Jaya: Yeah. Like, be natural. Omg that’s always the worst advice though. Nothing makes you more unnatural than trying to be natural.

Victoria: Haha TRUE.

Jaya: Like “oh just make normal regular eye contact that’s not too intense.” But yeah, I’d think you just don’t want to draw attention to it, unless the person actually asks for help somehow. Also so much advice focuses on telling people not to finish stutterers sentences. WHO IS DOING THIS?? WHAT IS WRONG WITH YOU?

Thank Goodness We Don’t Have to Do That Anymore: Morganatic Marriages

So technically, some people still might have morganatic marriages but most of us don’t.

A morganatic marriage is basically a marriage between a man (usually) of higher rank who marries a woman of lower rank and does not pass any of his titles and privileges to his wife and any resulting children. The purpose being, to allow marriage for love when it otherwise wouldn’t be allowed while still preventing undesirable children from joining lines of succession.

Morganatic marriages were most popular in Germanic countries and Russia. Ghengis Khan also practiced polyamoric morgantic marriage, where only the children from his official wife were allowed to inherit while the children from his morganatic wives were not, though they were still legitimate. Morganatic marriage was never really practiced in the UK because there was no prohibition against marrying commoners in the first place. Edward VIII proposed a morganatic marriage with Wallis Simpson so as to marry her and remain king, however parliament did not approve and we all know how that ended.

Famous Morganatic Marriages:

Archduke Franz Ferdinand and his wife Sophie. Though she was an aristocrat, Sophie was not a member of a ruling royal family, she was not eligible as a royal wife. They ended up having 3 children and were assassinated in Sarajevo, an event that kicked off World War I.

Victor Emmanuelle II of Italy and his wife (and former favorite mistress) Rosa. The first king of united Italy had a proper royal marriage to Adelaide of Austria which gave him 8 children. After she died, he married his favorite mistress in a morganatic marriage.

Marie Louise, Duchess of Parma. After the death of Napoleon Bonaparte, his wife Marie Louise married morganatically TWICE, first to Count Adam Albert von Neipperg and then to Charles René de Bombelles (her chamberlain!)

What To Wear To That Funeral

Only wear outfits like these if you're going to a fashion designer's funeral

Only wear outfits like these if you’re going to a fashion designer’s funeral

It’s an unfortunate fact that, as we get older, we start attending more and more funerals and memorial services. It’s also unfortunate (or maybe fortunate) that, for all the talk we have about weddings and baby showers and bar mitzvahs, no one spends a lot of time talking about how to conduct yourself at one of these things. For instance, when Victoria and I discussed what to wear, I said the only guidance I was given was “wear black,” while she said her mom told her not to wear black to the one funeral she has attended. ¯\_(ツ)_/¯

We don’t seem to be the only ones who are confused. Over at Etiquette Hell, this woman writes that she was chastised for wearing a black, sleeveless dress and a hat with a mini-veil to a wedding, and the commenters seem to be completely divided over the issue of what she wore. So where does this leave us? Here are some tips on what to consider when picking out an outfit for a funeral.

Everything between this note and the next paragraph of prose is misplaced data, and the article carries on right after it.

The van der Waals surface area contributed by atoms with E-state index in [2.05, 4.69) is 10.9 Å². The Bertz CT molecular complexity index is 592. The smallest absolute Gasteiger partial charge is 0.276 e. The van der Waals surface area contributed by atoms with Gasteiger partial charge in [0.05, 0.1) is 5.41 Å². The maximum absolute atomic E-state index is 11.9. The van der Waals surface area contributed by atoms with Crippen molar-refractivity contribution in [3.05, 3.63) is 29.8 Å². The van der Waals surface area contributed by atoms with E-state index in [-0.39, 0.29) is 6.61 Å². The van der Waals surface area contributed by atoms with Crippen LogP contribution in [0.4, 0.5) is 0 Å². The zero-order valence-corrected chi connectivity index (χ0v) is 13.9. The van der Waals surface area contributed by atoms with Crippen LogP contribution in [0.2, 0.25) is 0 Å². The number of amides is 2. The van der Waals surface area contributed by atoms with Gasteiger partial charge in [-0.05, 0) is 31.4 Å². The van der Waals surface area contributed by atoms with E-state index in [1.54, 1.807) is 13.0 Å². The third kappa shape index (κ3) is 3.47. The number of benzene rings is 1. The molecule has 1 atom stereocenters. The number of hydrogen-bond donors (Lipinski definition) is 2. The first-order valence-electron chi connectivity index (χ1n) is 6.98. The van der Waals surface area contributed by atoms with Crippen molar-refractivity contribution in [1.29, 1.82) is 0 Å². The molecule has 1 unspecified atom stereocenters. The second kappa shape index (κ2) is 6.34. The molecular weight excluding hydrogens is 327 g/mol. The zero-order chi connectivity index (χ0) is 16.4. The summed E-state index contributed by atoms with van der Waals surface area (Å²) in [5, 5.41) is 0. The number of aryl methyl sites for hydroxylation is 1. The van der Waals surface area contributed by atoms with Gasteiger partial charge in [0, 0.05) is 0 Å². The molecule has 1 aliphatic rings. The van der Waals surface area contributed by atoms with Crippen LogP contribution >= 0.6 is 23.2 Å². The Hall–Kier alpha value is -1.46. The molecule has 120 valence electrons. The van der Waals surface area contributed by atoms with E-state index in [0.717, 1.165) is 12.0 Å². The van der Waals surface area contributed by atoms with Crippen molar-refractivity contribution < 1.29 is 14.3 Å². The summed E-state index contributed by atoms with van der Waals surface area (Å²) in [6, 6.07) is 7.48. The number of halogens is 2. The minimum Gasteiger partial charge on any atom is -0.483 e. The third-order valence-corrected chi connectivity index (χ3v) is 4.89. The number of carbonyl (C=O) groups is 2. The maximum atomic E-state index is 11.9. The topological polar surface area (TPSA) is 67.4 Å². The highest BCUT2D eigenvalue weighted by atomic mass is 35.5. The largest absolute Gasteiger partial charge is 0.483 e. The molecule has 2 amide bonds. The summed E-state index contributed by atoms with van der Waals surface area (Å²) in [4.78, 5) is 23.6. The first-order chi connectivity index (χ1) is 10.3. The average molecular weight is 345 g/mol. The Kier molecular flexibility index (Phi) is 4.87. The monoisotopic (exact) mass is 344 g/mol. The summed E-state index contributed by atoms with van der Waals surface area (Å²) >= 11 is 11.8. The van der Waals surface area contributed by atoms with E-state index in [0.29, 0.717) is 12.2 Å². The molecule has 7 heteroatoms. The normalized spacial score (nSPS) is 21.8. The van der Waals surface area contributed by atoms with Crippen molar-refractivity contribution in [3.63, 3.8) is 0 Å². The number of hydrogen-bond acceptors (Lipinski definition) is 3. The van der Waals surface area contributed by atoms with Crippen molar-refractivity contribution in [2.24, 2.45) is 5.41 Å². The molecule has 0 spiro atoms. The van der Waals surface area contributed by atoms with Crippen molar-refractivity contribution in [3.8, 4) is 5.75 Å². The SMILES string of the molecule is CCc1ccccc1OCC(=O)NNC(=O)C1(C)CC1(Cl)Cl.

1. Where is it? – If the funeral services are being held in a place of worship, you’re more likely to find a more conservative dress code. In the Etiquette Hell link, but the woman was told that her outfit was inappropriate for the grieving family’s “faith and culture,” though it’s unclear what those are. But keep in mind that if you’re in a place of worship, your shoulders and knees will most likely need to be covered. For men, a black suit will do you just fine. For women, if you can’t find a dark-colored dress with sleeves (or it’s too hot to wear one), invest in simple jacket or shawl.

2. Who is it for?– Victoria said that, traditionally, wearing all black connotes “strong mourning,” and is most appropriate for the immediate family of the deceased. This isn’t to say that if you have a black dress you can’t wear it, just that you don’t need to be stressing yourself out if all you have on hand is something in dark blue. It’s better to wear a muted colored dress or suit than to show up in leggings and a baggy sweater because those are the two black things you happen to own. Traditionally, veils are reserved for the spouse/parents/children of the deceased, so if you decide to wear a hat make sure it doesn’t include one. Of course, this depends on your culture and traditions, so use your best judgment. The problem with wearing something “showy” like a hat with a veil is that it draws attention to you and away from the deceased and their immediate family, especially when people don’t really wear hats anymore. Like a wedding, you should absolutely avoid wearing anything that draws particular attention to yourself (unless you are the immediate family.)

3. Think conservative– A sleeved, long-ish black dress is great. A black satin dress with an open back is not. Try to keep jewelry, super-bright colors, and overall shine to a minimum. Same thing with shoes–now is the perfect time for sensible flats or boots.

4. Ignore all of this if the deceased wants you to– Apparently some people get very specific in their wills about what you should and should not wear at their funerals. Some people want everyone in their favorite colors, or specifically ask for no black. Usually you’ll be notified of this if this is the case.